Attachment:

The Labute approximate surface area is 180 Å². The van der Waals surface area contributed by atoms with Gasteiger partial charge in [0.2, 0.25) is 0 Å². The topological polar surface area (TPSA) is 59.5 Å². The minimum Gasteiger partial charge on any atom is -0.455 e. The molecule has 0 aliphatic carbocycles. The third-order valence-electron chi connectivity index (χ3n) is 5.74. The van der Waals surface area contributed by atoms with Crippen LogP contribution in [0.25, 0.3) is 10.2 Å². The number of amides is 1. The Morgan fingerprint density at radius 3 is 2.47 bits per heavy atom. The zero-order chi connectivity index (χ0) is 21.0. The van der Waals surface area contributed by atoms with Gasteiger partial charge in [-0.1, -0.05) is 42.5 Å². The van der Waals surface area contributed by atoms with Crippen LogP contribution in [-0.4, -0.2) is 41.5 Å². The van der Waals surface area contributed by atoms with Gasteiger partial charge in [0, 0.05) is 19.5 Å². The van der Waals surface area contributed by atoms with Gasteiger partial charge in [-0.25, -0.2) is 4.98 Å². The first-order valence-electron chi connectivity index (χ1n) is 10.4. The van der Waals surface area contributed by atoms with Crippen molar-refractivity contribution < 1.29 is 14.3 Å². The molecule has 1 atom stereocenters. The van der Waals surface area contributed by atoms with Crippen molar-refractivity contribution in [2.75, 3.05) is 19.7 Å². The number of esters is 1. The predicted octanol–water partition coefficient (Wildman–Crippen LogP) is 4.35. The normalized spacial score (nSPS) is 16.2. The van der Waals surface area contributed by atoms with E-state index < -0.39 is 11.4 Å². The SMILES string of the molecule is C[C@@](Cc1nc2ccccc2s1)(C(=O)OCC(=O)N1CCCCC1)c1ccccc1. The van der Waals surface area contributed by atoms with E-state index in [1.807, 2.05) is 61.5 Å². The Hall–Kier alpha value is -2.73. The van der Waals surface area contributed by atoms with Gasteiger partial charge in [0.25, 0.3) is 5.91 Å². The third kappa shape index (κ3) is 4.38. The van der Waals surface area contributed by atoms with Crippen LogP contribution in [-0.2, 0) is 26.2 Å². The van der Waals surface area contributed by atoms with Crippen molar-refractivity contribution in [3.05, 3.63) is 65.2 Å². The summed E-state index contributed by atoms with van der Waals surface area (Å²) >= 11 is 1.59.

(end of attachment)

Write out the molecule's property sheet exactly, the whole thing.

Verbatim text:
The Labute approximate surface area is 180 Å². The van der Waals surface area contributed by atoms with Gasteiger partial charge in [0.2, 0.25) is 0 Å². The topological polar surface area (TPSA) is 59.5 Å². The minimum Gasteiger partial charge on any atom is -0.455 e. The molecule has 0 aliphatic carbocycles. The third-order valence-electron chi connectivity index (χ3n) is 5.74. The van der Waals surface area contributed by atoms with Crippen LogP contribution in [0.25, 0.3) is 10.2 Å². The number of amides is 1. The Morgan fingerprint density at radius 3 is 2.47 bits per heavy atom. The zero-order chi connectivity index (χ0) is 21.0. The van der Waals surface area contributed by atoms with Gasteiger partial charge in [-0.1, -0.05) is 42.5 Å². The van der Waals surface area contributed by atoms with Crippen LogP contribution in [-0.4, -0.2) is 41.5 Å². The van der Waals surface area contributed by atoms with Gasteiger partial charge in [0, 0.05) is 19.5 Å². The van der Waals surface area contributed by atoms with Gasteiger partial charge in [-0.25, -0.2) is 4.98 Å². The first-order valence-electron chi connectivity index (χ1n) is 10.4. The van der Waals surface area contributed by atoms with Crippen molar-refractivity contribution < 1.29 is 14.3 Å². The molecule has 1 atom stereocenters. The van der Waals surface area contributed by atoms with Crippen molar-refractivity contribution in [2.75, 3.05) is 19.7 Å². The number of esters is 1. The predicted octanol–water partition coefficient (Wildman–Crippen LogP) is 4.35. The normalized spacial score (nSPS) is 16.2. The van der Waals surface area contributed by atoms with E-state index < -0.39 is 11.4 Å². The SMILES string of the molecule is C[C@@](Cc1nc2ccccc2s1)(C(=O)OCC(=O)N1CCCCC1)c1ccccc1. The van der Waals surface area contributed by atoms with E-state index in [1.807, 2.05) is 61.5 Å². The Hall–Kier alpha value is -2.73. The van der Waals surface area contributed by atoms with Gasteiger partial charge in [0.25, 0.3) is 5.91 Å². The third kappa shape index (κ3) is 4.38. The van der Waals surface area contributed by atoms with Crippen LogP contribution in [-0.2, 0) is 26.2 Å². The van der Waals surface area contributed by atoms with Crippen molar-refractivity contribution in [3.05, 3.63) is 65.2 Å². The summed E-state index contributed by atoms with van der Waals surface area (Å²) >= 11 is 1.59.